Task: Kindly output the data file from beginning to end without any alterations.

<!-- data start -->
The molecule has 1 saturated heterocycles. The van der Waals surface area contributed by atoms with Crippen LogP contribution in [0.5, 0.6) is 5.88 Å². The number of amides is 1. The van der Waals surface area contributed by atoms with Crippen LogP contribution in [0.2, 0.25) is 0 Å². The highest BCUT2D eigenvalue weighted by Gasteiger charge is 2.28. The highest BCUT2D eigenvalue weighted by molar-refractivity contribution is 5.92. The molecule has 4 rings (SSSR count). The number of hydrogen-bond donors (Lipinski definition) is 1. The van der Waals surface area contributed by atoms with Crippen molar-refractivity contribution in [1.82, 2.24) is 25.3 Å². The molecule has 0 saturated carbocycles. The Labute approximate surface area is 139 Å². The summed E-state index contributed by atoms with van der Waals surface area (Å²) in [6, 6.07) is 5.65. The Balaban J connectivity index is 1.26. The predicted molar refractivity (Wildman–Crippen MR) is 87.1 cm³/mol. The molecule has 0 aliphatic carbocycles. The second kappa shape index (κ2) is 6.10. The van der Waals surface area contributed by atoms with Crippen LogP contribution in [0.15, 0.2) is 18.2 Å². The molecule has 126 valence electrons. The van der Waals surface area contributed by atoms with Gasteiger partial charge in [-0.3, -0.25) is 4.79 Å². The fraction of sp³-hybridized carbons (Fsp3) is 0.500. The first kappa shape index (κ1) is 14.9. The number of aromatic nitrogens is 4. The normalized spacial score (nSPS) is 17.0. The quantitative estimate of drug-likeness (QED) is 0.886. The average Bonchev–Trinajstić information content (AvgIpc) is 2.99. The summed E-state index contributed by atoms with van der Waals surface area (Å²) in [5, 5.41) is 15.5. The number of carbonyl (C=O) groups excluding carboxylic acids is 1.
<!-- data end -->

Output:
The molecule has 1 saturated heterocycles. The van der Waals surface area contributed by atoms with Crippen LogP contribution in [0.5, 0.6) is 5.88 Å². The number of amides is 1. The van der Waals surface area contributed by atoms with Crippen LogP contribution in [0.2, 0.25) is 0 Å². The highest BCUT2D eigenvalue weighted by Gasteiger charge is 2.28. The highest BCUT2D eigenvalue weighted by molar-refractivity contribution is 5.92. The molecule has 4 rings (SSSR count). The number of hydrogen-bond donors (Lipinski definition) is 1. The van der Waals surface area contributed by atoms with Crippen molar-refractivity contribution in [1.82, 2.24) is 25.3 Å². The molecule has 0 saturated carbocycles. The Labute approximate surface area is 139 Å². The summed E-state index contributed by atoms with van der Waals surface area (Å²) in [6, 6.07) is 5.65. The Balaban J connectivity index is 1.26. The predicted molar refractivity (Wildman–Crippen MR) is 87.1 cm³/mol. The molecule has 0 aliphatic carbocycles. The second kappa shape index (κ2) is 6.10. The van der Waals surface area contributed by atoms with Crippen LogP contribution in [0.15, 0.2) is 18.2 Å². The molecule has 126 valence electrons. The van der Waals surface area contributed by atoms with Gasteiger partial charge in [-0.3, -0.25) is 4.79 Å². The fraction of sp³-hybridized carbons (Fsp3) is 0.500. The first kappa shape index (κ1) is 14.9. The number of aromatic nitrogens is 4. The normalized spacial score (nSPS) is 17.0. The quantitative estimate of drug-likeness (QED) is 0.886. The average Bonchev–Trinajstić information content (AvgIpc) is 2.99. The summed E-state index contributed by atoms with van der Waals surface area (Å²) in [5, 5.41) is 15.5. The number of carbonyl (C=O) groups excluding carboxylic acids is 1.